All you wanted to know about a Solar Glare Assessment
What is a Solar Glare Assessment?
A Solar Glare Assessment (also Glint and Glare Study) is the report of an expert about the expected Glaring Hazard of a Solar Power Plant. This report consists of the calculation of the glare duration, the time of glare and the viewing angles (e.g. between reflecting area and driving direction).
A Solar Glare Assessment verifies, if the dazzling effect could be dangerous for traffic or an unreasonable nuisance for neighbours. It can also contain recommendations for glare reducing provisions. The solar glare assessment alone is not binding; it comes into effect by the requirements of the relevant building authority.
Who needs a Solar Glare Assessment?
A Solar Glare Assessment often is required by the building authority, the road authority, airport or railroad authorities. The designer of PV-plants gets covered by a solar glare assessment thus avoiding later law suits from neighbours or traffic authorities. Before construction the costs for adapting the plans (e.g. direction of PV-panels) are low in comparison with a later re-construction of the plant.
After construction of a solar park a glint and glare study can be required (by a court, community or authority), in order to calculate the dosage of light immission over the course of a full year. Since the measurement of glare always is an instantaneous value only, the glare calculation delivers the more significant results.
Dazzling by Photovoltaics - Dazzling by Solar Heating - What is the difference?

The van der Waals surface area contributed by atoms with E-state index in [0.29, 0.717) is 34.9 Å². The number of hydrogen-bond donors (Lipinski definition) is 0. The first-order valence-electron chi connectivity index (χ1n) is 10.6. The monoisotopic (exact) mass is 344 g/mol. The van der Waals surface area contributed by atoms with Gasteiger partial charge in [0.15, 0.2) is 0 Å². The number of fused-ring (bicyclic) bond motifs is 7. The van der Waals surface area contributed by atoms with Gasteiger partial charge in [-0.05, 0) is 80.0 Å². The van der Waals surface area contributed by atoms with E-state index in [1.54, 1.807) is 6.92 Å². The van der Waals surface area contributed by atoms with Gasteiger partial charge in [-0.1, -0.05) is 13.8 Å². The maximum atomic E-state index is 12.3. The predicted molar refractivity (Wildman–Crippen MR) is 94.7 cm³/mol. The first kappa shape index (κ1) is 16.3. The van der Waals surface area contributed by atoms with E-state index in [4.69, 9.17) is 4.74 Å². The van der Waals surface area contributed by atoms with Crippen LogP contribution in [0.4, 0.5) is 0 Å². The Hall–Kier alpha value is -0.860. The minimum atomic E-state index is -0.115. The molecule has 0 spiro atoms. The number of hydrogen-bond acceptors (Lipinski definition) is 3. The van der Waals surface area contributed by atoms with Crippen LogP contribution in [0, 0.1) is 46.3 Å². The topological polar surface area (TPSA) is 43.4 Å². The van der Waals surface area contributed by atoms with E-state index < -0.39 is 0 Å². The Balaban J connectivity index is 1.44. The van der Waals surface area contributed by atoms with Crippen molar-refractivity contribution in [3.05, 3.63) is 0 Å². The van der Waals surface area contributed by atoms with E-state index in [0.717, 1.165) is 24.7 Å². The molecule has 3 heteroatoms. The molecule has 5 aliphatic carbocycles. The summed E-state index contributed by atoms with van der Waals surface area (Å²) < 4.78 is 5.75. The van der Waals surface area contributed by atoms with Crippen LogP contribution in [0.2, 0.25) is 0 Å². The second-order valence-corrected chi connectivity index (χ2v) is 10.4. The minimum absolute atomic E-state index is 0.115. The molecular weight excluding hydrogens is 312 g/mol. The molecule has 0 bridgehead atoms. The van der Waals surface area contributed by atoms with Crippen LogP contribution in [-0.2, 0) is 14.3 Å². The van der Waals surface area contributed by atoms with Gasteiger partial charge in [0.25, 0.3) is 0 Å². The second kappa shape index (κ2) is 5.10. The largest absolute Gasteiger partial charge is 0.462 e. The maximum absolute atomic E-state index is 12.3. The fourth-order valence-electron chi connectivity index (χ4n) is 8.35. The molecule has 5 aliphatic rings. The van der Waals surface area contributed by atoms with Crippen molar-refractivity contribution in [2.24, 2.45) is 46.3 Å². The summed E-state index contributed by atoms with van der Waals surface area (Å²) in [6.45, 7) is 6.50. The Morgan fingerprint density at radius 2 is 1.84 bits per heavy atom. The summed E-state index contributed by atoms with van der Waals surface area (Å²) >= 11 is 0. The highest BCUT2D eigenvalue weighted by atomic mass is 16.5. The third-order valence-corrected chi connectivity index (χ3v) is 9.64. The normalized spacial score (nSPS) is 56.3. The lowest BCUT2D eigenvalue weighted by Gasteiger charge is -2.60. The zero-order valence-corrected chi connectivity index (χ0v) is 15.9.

Photovoltaic Parks and Solar Thermal Plants have some things in common regarding their dazzling effect, such as large glass areas, the orientation towards the south and the place of installations on roofs or open areas. Solar Thermal Plants are typically mounted with a higher angle, but in principle the elevation angle of both technologies can be chosen arbitrarily.
There is, however, a difference in light scattering caused by the different surface structure of the glass used and the form of the glass. PV-panels often are prismatic (their surface is structured with pyramid patterns) and therefore cause a wider scattering of the light rays than flat glass. On large area collectors the glass in the middle can sag somewhat, thus causing reflected light to concentrate. This happens more often by solar thermal collectors, which usually have larger surfaces than PV-panels.
Glaring from glass facades - Glaring from Solar Plants
Glass facades exhibit a dazzling effect, which in principle will cause disability glare exactly like solar plants. They too, reflect part of the light and therefore have the same potential to pose a glaring hazard as solar power plants. The composition of the glass is no decisive factor in the reflection. Anti-Reflective-Coatings can reduce reflections somewhat, but typically this effect is not strong enough to avert disability glare.